President Donald Trump has officially decided he will not accept the Republican nomination in Charlotte, North Carolina.
The president's decision, announced in a late night tweet, is the result of Trump wanting to host a more traditional convention, while Gov. Roy Cooper worried about COVID-19 concerns.
Gov. Cooper said in response "protecting public health and safety during this pandemic is a priority."
We have been committed to a safe RNC convention in North Carolina and it’s unfortunate they never agreed to scale down and make changes to keep people safe. Protecting public health and safety during this pandemic is a priority.
— Governor Roy Cooper (@NC_Governor) June 3, 2020
Where could the convention go?
A number of US cities have been floated as possible alternatives, and it is likely republicans will chose a state run by a republican governor.
Nashville, Las Vegas, Orlando, and Jacksonville are possible cities. Arizona and Georgia are also being privately mentioned.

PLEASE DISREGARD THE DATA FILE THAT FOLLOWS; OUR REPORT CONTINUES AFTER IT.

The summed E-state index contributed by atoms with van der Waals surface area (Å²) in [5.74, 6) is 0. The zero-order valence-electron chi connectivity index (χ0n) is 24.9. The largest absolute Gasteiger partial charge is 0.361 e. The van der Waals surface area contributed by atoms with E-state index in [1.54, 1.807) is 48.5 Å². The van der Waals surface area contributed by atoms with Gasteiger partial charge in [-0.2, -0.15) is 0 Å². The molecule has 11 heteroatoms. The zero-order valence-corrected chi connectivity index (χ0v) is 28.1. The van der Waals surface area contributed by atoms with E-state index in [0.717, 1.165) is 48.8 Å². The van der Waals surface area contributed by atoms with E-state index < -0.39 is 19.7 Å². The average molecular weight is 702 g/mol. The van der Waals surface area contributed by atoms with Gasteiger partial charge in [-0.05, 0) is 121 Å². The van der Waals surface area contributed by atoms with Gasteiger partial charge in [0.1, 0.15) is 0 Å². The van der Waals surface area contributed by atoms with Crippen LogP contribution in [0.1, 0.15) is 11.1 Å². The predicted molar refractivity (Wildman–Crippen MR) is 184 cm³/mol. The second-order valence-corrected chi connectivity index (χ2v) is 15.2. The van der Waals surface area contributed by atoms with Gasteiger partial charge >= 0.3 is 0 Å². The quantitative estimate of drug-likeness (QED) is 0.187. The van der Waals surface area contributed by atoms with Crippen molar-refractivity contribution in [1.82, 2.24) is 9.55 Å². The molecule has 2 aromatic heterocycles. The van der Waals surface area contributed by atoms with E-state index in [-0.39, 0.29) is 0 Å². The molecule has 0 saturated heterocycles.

Republican officials confirmed Nashville, Tennessee will be toured later this week.
The convention is scheduled for August 24-27.
Could Charlotte still have some role?
The Republican National Convention and the City of Charlotte have a contract in place to host the event. As a result, a portion of the convention may still take place there, although it remains unclear.
Charlotte officials tweeted out their concern late Tuesday:
We have a contract in place with the RNC to host the convention and the City Attorney will be in contact with the attorneys for the RNC to understand their full intentions.
— City of Charlotte (@CLTgov) June 3, 2020